In the face of these complications, Medibank sought an injunction against the OAIC investigations, on the basis that the simultaneous operation of the investigations alongside the class action would pose “a real risk of interference with the administration of justice”.[7] In other words, Medibank argued that the regulatory actions could result in different outcomes in relation to the same set of facts.

The court handed down its judgment in late February. Whilst the Federal Court accepted that the concurrent operation of the different actions could theoretically interfere with the administration of justice, it held that the application of these principles to the present context did not warrant the injunction being granted. This is because, in part, Commissioner determinations are “not of themselves binding or conclusive”,[8] they must be enforced by courts, and that the Commissioner is likely to make a determination before the class action is listed for trial (if it so proceeds to trial), and can ensure there are no inconsistent findings. So, despite the factual and legal overlap between the investigations and the class-action proceedings, all three remain on foot.

Sanctions for cybercriminals

Of course, Medibank is not the party that accessed the personal information without authorisation, nor is it the party that published that information on the dark web. The Australian government has gone after the actual perpetrators of the data breach, and they have done so in a rather unique way – under Australia’s Autonomous Sanctions Act 2011 (“ASA”).

While Australian sanctions are generally adopted to address, redress or otherwise influence matters of international concern, amendments were made to the ASA in late 2021 that allow the Minister for Foreign Affairs (“the Minister”) to apply sanctions to individuals and entities involved in, among other things, significant cyber incidents occurring anywhere in the world. On 23 January 2024, after 18 months of investigation involving the Australian Federal Police and the Australian Signals Directorate, the Minister sanctioned a Mr Aleksandr Gennadievich Ermakov – a Russian hacker who the investigation linked to the Medibank data breach. Not only is it the first time someone has been penalised for the 2022 Medibank data breach, this also marks the first time that the government has utilised the significant cyber incidents sanctions regime.

New “doxxing” laws target perpetrators at home

This willingness to pursue those responsible for data breaches can also be seen in the government’s recent announcements regarding "doxxing”. For those unaware, doxxing is the act of maliciously publishing an individual’s personal information online, such as their name, phone number and address, without their consent. It is malicious because the person (individual or entity) releasing the information intends to cause harm (i.e. to encourage forum-users to harass a particular individual).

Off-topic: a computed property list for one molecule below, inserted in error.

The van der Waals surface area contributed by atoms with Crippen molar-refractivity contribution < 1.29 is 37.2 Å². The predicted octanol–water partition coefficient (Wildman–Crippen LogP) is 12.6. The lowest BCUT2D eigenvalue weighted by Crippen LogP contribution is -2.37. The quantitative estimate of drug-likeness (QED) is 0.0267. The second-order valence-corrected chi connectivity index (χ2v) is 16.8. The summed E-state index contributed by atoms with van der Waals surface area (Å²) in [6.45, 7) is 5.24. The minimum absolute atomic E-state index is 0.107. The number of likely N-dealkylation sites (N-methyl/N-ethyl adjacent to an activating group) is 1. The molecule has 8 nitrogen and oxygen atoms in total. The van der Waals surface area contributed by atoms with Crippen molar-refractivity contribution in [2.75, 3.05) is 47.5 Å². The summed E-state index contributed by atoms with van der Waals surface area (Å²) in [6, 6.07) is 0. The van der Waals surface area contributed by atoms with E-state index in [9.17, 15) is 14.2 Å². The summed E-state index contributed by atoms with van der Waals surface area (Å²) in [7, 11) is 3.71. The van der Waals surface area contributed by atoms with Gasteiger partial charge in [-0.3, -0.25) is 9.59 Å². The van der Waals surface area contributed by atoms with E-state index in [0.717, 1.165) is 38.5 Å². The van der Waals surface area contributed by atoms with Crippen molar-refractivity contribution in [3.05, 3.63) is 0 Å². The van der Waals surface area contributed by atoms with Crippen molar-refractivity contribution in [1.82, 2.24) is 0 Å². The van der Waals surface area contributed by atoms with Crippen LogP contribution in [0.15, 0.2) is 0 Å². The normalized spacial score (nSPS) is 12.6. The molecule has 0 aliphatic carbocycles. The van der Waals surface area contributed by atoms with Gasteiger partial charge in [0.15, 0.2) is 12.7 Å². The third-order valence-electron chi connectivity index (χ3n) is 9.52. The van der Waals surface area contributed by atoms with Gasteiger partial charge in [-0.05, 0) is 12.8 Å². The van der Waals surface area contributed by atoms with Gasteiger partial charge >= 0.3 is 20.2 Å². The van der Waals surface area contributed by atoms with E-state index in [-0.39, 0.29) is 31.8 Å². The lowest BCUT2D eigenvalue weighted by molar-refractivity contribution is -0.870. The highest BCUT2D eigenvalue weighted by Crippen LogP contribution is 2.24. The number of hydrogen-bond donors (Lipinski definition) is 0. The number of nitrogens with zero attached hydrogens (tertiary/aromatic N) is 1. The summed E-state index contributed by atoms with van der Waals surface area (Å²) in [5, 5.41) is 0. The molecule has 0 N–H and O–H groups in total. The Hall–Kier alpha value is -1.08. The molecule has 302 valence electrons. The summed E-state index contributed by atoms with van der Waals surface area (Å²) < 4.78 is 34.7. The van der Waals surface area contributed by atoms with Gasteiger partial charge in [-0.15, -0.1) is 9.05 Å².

To curtail this practice, the government has proposed a set of reforms to the Privacy Act, which include the introduction of a statutory tort for “serious invasions of privacy”. This would allow individuals to seek redress for doxxing via the courts. While these reforms are still in their earliest stage – public consultation closes on 28 March 2024 –- the Government’s intent to dissuade the misuse of personal information is clear.

No doubt this will progress alongside the range of other reforms already being proposed to modernise and increase Privacy Act protections (for more information on these existing reforms see our previous article). This would add another string to the bow of regulatory consequences for the perpetrators of data breaches.

Maintain the walls to prevent the flood

In these matters, the best defence is a strong offence, which in this sense encompasses having robust information systems, processes and procedures in place. This minimises the chance of the organisation’s information being accessed and disclosed without authority, and in turn increases the organisation’s compliance with Privacy Act obligations. Failure to embed such systems, processes and procedures into an organisation’s operations can expose it to investigations, class actions and public criticism.

For more information on privacy and sanctions laws, including how your organisation can comply with Australia’s privacy and sanction regimes, please contact our regulatory team.


[1]        In this investigation, the Commissioner is investigating Medibank’s personal handling practices and whether Medibank took reasonable steps to implement practices and procedures to uphold the Australian Privacy Principles (section 40(2) of the Privacy Act). As the name suggests, this investigation is being carried out on the Commissioner’s own initiative.

[2]        Privacy Act, s 52(1).

[3]        Privacy Act, s 25.

[4]        Or 3 times the value of the benefit obtained reasonably attributable to the conduct constituting the contravention or 30 per cent of the adjusted turnover during the breach turnover period; Privacy Act, s 13G.

[5]        Privacy Act, ss 25, 55A and 80U.

[6]        Competition and Consumer Act 2010, Schedule 2, section 151.

[7]        Medibank Private Limited v Australian Information Commissioner [2024] FCA 117, 3.

[8]        Medibank Private Limited v Australian Information Commissioner [2024] FCA 117, 116-189.


This memo presents an overview and commentary of the subject matter. It is not provided in the context of a solicitor-client relationship and no duty of care is assumed or accepted. It does not constitute legal advice.